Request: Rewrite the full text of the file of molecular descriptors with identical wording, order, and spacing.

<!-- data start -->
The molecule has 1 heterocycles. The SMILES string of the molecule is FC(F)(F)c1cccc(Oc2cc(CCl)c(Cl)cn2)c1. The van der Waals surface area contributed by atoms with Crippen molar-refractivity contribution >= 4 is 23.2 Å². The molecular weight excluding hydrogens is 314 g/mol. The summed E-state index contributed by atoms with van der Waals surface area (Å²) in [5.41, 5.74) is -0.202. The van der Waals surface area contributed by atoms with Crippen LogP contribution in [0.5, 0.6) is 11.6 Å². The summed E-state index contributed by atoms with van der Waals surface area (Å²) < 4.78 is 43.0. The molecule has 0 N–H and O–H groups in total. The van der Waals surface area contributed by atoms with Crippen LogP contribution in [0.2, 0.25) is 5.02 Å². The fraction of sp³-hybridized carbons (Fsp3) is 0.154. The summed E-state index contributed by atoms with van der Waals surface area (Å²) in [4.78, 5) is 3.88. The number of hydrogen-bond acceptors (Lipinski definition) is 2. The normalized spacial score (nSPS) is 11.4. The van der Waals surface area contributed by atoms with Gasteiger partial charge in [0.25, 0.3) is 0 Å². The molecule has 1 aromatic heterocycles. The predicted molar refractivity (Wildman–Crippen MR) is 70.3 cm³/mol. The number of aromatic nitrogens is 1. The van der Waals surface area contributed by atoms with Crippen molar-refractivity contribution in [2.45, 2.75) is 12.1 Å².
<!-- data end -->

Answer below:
The molecule has 1 heterocycles. The SMILES string of the molecule is FC(F)(F)c1cccc(Oc2cc(CCl)c(Cl)cn2)c1. The van der Waals surface area contributed by atoms with Crippen molar-refractivity contribution >= 4 is 23.2 Å². The molecular weight excluding hydrogens is 314 g/mol. The summed E-state index contributed by atoms with van der Waals surface area (Å²) in [5.41, 5.74) is -0.202. The van der Waals surface area contributed by atoms with Crippen LogP contribution in [0.5, 0.6) is 11.6 Å². The summed E-state index contributed by atoms with van der Waals surface area (Å²) < 4.78 is 43.0. The molecule has 0 N–H and O–H groups in total. The van der Waals surface area contributed by atoms with Crippen LogP contribution in [0.2, 0.25) is 5.02 Å². The fraction of sp³-hybridized carbons (Fsp3) is 0.154. The summed E-state index contributed by atoms with van der Waals surface area (Å²) in [4.78, 5) is 3.88. The number of hydrogen-bond acceptors (Lipinski definition) is 2. The normalized spacial score (nSPS) is 11.4. The van der Waals surface area contributed by atoms with Gasteiger partial charge in [0.25, 0.3) is 0 Å². The molecule has 1 aromatic heterocycles. The predicted molar refractivity (Wildman–Crippen MR) is 70.3 cm³/mol. The number of aromatic nitrogens is 1. The van der Waals surface area contributed by atoms with Crippen molar-refractivity contribution in [2.45, 2.75) is 12.1 Å².